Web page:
Category Archives: Surveillance

Effective Oversight of Large-Scale Surveillance Activities: A Human Rights Perspective

Daragh Murray, Pete Fussey, Lorna McGregor, and Maurice Sunkin explore the international human rights law implications of state surveillance.

Today, state surveillance involves the large-scale collection and analysis of digital data—activities which allow for widespread monitoring of citizens. And while commentary on the legality of these bulk surveillance regimes has focused on whether this routine surveillance is permissible, the European Court of Human Rights has recently held that, subject to appropriate safeguards, surveillance of this type is legitimate, and sometimes necessary, for national security purposes in a democratic society.

In their analysis, the authors outline the types of oversight mechanisms needed to make large-scale surveillance human rights compliant. To do so, they break down state surveillance into its constituent stages—authorization, oversight, and ex post facto review—and focus their attention on the first two stages of the process.

First, they argue that effective oversight of authorizations requires increasing data access and ensuring independent judicial review. Second, they argue that effective oversight of ongoing surveillance requires improving technical expertise and providing for long term supervision. The authors conclude that a “court-plus” model of judicial officers and non-judicial staff would deliver enhanced judicial qualities to authorizations while also providing continuous engagement through ongoing review and supervision.

The NSA’s New SIGINT Annex

Previously been published in Lawfare (Jan. 15, 2021), in this paper David Kris reviews new National Security Agency guidance designed to regulate signals intelligence (SIGINT) activity that implicates US persons’ privacy and the Fourth Amendment. Officially an annex to the manual of rules governing all DOD elements—DOD Manual 5240.01—the new “SIGINT Annex” replaces the prior NSA annex, last significantly updated in 1988.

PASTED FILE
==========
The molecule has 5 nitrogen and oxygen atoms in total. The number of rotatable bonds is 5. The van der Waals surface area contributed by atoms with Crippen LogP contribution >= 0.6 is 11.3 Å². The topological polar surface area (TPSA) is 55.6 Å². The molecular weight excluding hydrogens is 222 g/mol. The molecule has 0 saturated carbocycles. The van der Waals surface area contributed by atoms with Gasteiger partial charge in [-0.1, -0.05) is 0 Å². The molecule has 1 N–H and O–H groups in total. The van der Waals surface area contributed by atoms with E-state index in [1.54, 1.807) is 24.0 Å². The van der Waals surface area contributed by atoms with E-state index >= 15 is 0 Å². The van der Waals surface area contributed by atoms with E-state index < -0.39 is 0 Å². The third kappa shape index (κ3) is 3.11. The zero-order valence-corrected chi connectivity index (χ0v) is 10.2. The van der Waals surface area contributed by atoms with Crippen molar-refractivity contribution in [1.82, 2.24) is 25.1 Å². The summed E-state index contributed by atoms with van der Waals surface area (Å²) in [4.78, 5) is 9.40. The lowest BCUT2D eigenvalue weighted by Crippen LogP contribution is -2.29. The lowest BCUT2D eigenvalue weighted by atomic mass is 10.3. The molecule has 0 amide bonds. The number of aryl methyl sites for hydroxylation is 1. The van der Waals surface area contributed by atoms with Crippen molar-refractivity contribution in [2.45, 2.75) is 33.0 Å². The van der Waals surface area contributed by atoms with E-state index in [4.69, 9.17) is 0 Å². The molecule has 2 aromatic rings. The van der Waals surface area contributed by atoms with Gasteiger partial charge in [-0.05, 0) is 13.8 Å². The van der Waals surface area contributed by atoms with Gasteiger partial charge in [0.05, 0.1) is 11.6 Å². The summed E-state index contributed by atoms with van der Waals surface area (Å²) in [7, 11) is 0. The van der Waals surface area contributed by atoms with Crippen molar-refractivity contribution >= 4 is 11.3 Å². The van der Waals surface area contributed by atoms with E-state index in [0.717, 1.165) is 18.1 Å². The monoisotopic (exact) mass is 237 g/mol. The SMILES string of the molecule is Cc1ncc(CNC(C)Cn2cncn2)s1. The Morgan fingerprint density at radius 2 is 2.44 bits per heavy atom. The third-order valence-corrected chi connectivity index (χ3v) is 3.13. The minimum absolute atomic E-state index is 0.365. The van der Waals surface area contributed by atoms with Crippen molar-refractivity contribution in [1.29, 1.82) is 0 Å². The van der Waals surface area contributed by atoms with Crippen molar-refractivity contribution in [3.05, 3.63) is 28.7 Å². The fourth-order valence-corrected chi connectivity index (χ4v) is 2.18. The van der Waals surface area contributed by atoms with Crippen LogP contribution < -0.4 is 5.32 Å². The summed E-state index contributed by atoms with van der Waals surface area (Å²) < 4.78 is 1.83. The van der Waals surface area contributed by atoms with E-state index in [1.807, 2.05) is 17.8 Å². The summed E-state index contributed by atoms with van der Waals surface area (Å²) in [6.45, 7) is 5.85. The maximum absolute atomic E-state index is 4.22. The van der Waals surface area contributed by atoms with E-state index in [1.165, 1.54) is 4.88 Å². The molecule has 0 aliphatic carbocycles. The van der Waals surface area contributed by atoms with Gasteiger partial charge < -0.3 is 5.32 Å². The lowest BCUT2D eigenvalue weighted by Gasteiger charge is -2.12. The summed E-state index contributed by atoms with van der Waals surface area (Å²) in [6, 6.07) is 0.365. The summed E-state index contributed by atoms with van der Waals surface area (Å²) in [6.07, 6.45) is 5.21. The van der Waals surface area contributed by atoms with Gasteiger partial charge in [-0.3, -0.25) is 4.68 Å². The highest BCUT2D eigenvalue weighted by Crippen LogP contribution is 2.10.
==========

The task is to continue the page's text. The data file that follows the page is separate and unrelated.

This paper reviews and analyzes the new SIGINT Annex, reading it in context with the Raw SIGINT Guidelines, the PPD-28 Procedures, and the current version of USSID-18, occasionally comparing it to the DOD Manual, the Prior Annex, and a corresponding set of internal procedures issued in 2017 by the Central Intelligence Agency.

Gathering Intelligence: Drifting Meaning and the Modern Surveillance Apparatus

Since its implementation in 1981, Executive Order 12,333 has served as a general charter governing the structure and operations of the Intelligence Community. While legislation has imposed a degree of added judicial and congressional oversight, the executive branch continues to retain sole discretion over large swathes of foreign intelligence activity today.

Over the past several decades, and in accordance with E.O. 12,333’s mandate, members of the Intelligence Community have each created internal agency manuals to guide their foreign intelligence operations. These manuals identify and define a range of technical terms critical to determining the scope of agencies’ intelligence-gathering authority, including what information is gathered, how long that information is retained, and the uses to which it may be put. But over time, the dispersion of authority to make decisions within and across intelligence agencies has enabled drift in the meaning of these terms. Together, the manuals have created a thicket of often conflicting and unclear definitions that are difficult for Congress, the courts, and even committees within the executive branch to understand.

In this article, Diana Lee, Paulina Perlin, and Joe Schottenfeld provide the first sustained analysis of these definitional inconsistencies, their consequences, and efforts to address the problem from within and outside the executive branch. In particular, it focuses on three terms that determine when the intelligence cycle “officially” begins: “collection,” “acquisition,” and “targeting.” By analyzing these three terms, this Article demonstrates the lack of clarity that executive discretion and dispersal create. This lack of clarity, in turn, makes it difficult for meaningful oversight, such as congressional hearings, to occur. The Article concludes by offering recommendations to clarify the parameters of the government’s intelligence-gathering authority. As technological advancements continue to expand the Intelligence Community’s capacity to gather information, it is imperative that the government adopt measures to facilitate effective oversight over the executive’s foreign intelligence operations.